Ring in Grt many models using gemstones such as ruby. Regardless of the type of cut of the ruby, the contrast between an icy diamond and a ruby red fiery will, no matter what, be striking. Over the years, however, rubies have been cut into shapes that are similar to other gemstone cuts. There is the emerald cut, the which is a geometric, square style with corners that seem almost clipped. The brilliant cut has Facets that reflect light with a Prismatic radiance, and they tend range to be shaped like ovals or lozenges. A mixed cut is the most common style for a ruby. Its star like center peaks at the top and slops downwards towards a small square bottom, a cut that flaunts a ruby’s inner flash and flick.
In primordial societies, rubies were akin to talismans. In Burma, warriors would carry into battle to ensure rubies victory and protection. Others Believed that rubies would warn the wearer against the pending danger. In addition to warding off enemies and hexes, rubies were believed to have medicinal uses. Numerous cultures believed that, when ground to a fine powder and orally ingested, rubies could cure blood diseases and sooth indigestion.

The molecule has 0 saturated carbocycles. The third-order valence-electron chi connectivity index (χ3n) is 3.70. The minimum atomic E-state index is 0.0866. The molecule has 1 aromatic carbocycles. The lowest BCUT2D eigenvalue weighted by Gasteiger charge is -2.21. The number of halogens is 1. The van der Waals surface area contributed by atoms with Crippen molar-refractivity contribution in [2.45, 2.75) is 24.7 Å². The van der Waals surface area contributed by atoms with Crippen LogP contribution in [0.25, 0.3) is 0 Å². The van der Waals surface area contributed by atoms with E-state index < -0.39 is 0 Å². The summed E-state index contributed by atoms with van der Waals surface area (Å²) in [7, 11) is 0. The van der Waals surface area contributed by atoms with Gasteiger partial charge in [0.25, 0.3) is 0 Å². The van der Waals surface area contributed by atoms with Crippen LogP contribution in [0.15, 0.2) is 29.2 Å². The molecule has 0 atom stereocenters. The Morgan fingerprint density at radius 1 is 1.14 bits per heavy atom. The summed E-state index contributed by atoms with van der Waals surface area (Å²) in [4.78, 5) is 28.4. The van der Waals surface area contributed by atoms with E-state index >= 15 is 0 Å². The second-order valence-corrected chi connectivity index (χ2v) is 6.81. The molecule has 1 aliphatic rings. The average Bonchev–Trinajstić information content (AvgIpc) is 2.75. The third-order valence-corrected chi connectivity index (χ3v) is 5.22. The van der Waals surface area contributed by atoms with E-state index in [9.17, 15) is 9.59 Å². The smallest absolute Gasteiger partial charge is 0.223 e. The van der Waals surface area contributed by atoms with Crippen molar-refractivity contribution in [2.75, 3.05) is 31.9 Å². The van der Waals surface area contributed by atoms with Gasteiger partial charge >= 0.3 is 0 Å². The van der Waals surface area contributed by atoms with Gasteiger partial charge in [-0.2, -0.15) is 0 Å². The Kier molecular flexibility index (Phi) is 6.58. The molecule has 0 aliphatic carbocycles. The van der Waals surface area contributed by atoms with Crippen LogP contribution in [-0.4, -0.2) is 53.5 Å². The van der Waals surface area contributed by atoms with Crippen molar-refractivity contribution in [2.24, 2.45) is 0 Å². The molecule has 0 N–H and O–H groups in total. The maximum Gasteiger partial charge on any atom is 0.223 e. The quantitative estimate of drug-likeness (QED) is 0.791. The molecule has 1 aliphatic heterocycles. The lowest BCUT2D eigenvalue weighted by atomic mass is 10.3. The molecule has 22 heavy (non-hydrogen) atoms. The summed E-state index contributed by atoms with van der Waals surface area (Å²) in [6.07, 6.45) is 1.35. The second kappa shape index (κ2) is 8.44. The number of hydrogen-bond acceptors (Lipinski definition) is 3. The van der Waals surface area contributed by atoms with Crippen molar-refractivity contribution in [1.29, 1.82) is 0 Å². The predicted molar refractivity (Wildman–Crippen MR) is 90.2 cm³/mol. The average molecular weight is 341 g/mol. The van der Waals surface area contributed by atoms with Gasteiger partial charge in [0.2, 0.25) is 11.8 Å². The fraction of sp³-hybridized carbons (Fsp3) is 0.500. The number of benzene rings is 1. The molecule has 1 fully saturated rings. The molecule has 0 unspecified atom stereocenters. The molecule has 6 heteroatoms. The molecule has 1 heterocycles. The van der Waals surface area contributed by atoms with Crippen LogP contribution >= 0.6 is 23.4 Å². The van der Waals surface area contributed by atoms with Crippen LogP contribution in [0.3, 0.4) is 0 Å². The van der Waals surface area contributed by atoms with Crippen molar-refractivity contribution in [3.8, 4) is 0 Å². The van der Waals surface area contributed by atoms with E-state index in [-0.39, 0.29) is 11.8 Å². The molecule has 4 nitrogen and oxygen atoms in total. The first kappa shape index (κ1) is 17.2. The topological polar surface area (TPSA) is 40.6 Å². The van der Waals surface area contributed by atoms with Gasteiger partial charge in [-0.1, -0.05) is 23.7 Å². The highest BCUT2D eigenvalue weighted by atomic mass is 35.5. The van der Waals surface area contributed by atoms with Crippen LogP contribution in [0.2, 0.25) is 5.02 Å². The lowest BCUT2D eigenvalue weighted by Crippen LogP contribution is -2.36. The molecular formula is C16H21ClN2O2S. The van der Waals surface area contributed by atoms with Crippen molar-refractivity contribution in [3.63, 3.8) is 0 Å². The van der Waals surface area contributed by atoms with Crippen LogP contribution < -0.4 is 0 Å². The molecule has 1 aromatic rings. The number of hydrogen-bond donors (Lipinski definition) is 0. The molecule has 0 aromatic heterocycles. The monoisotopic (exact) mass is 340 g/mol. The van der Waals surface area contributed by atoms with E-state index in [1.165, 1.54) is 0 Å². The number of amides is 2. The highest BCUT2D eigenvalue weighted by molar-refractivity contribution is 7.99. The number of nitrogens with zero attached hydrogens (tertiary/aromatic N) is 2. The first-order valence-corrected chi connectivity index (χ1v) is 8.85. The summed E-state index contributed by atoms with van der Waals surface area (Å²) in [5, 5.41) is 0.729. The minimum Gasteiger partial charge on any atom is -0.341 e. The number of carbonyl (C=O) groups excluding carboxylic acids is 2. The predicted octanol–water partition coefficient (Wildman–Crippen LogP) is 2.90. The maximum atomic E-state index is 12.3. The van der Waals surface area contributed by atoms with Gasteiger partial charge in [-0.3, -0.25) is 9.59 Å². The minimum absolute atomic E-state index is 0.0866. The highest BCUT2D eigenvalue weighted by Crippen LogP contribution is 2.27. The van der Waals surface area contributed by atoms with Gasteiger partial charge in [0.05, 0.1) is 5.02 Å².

Oval Shaped Wedding Ring
Like the marquise, an oval shaped diamond is visually long and slender, translating this visual illusion on to the finger. Considered to be traditional and timeless, creating a aura of sophistication for its wearer. This cut is best in a solitaire setting, uncluttered by other, dinkier diamonds.
Princess Shaped Wedding Ring
Think of the princess cut as the little black dress of diamond shapes. Ideal and flattering for all finger sizes and lengths, the princess cut is a simple, understated and elegant staple for a truly classic aesthetic. This diamond shape looks gorgeous by itself or in a setting framed by additional diamonds.